TAG: Digg

Digg’s Design Dilemma Redux

Digg continues to improve their interface to counteract gaming. How they have evolved the site over the last year provides good design insight for anybody working on social web apps.


Back in Sep 2006, the social news site Digg was coming under massive scrutiny because of claims of gaming the system by a group of 30 or so Top Diggers. In my post Digg’s Design Dilemma I argued that the members of Digg were not to blame…the design of the site was.

Now when I say “blame” I don’t mean they deserved punishment. I mean that the design was enabling the behavior, in some cases it was even promoting it. The diggers were simply doing what their environment allowed them to do.

Since then, Digg has made some subtle interface tweaks that help to curtail gaming activity. These changes were made over time. (I’m only just now writing them up) They highlight some of the challenges of having a growing user base with active participants.

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How does Strategy affect Design?

Luke Wroblewski shares a discussion on the ambiguous role of the designer:

Client: “Performance metrics, market landscape, product strategy? You don’t sound much like a designer. Shouldn’t we be discussing color options and page templates?”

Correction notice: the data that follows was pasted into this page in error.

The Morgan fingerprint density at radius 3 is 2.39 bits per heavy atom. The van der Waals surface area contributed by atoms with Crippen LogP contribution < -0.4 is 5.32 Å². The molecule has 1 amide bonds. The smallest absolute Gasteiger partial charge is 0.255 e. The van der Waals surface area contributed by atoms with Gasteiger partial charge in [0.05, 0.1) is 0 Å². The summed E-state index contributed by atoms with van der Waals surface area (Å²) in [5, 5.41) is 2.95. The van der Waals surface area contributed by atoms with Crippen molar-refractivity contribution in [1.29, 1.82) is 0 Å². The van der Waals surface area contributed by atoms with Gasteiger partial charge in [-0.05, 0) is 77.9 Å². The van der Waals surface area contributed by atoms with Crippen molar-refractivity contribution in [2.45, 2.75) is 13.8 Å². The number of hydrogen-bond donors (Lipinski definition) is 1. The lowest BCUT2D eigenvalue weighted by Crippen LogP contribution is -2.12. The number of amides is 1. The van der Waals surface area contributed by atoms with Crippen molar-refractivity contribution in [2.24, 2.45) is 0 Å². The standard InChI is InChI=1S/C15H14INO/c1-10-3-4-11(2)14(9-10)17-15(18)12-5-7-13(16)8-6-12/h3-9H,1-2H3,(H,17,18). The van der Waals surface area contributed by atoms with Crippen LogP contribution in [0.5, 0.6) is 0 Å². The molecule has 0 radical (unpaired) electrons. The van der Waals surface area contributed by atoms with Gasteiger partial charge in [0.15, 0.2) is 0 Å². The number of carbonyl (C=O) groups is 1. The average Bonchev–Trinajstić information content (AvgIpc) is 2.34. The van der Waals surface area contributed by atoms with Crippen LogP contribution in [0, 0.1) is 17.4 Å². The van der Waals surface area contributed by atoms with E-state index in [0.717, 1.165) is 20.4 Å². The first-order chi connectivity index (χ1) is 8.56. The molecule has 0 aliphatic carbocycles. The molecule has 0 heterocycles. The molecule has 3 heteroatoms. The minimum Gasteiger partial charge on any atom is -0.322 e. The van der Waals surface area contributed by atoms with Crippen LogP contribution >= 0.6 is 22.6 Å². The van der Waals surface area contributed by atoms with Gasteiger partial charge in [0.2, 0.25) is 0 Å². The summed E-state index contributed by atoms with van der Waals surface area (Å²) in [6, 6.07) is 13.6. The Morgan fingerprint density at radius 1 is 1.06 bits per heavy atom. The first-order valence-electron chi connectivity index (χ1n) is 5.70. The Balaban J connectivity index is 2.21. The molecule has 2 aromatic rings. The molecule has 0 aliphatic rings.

Designer: “Design is the physical, or in this case digital, manifestation of your product strategy. Of course we could define your customers’ experience with ‘paint by number’. But I think you’d agree we should figure out what you want to say to your customers and why before we dive into how we’re going to say it.”

There are two ways to view Design here.

If you view it as creating interfaces to content, then you might stop short of talking about strategy. Instead, you would focus on how to display what you’ve got. Typography, grids, information hierarchy, big buttons, huge fonts, navigation bars, etc.

The other view that Luke alludes to is one that I believe we are moving toward, necessarily: having the designers in the strategy discussion alongside the “business strategy” people talking about the “what” as well as the “how”. (btw: this is the “strategy” part of the Bokardo Design: Interface design & strategy for social web applications). I would be doing both myself and my clients a disservice if I ignored how their business strategy can drive the design. A designer has done their job well when they have created an honest implementation of that business strategy.

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Real world gamed?

Techmeme creator Gabe Rivera in an interview at Wired:

“The way I view it, Techmeme is gamed continuously because the real world is gamed continuously: Gamed in the sense that bloggers have always traded links and various other gestures of attention, sometimes through unspoken agreements, sometimes not. This was going on before my sites arrived, though these kinds of things can affect Techmeme. It’s hard to say how much.”

(my emphasis added)

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Live by the Digg, Die by the Digg

On Wednesday, May 2, users of the site Digg.com, a social news site, did something remarkable in the history of the Social Web. What they did was seize editorial control of the site: what content appeared on the home page of Digg, for the first time, was truly decided by its users.

If you aren’t familiar with the details, here is a quick recap. ReadWriteWeb also had a nice timeline of events.

There are two ways you can look at this incident whereby Diggers overwhelmed the site by repeatedly (up to two per second) digging stories containing an HD-DVD crack code.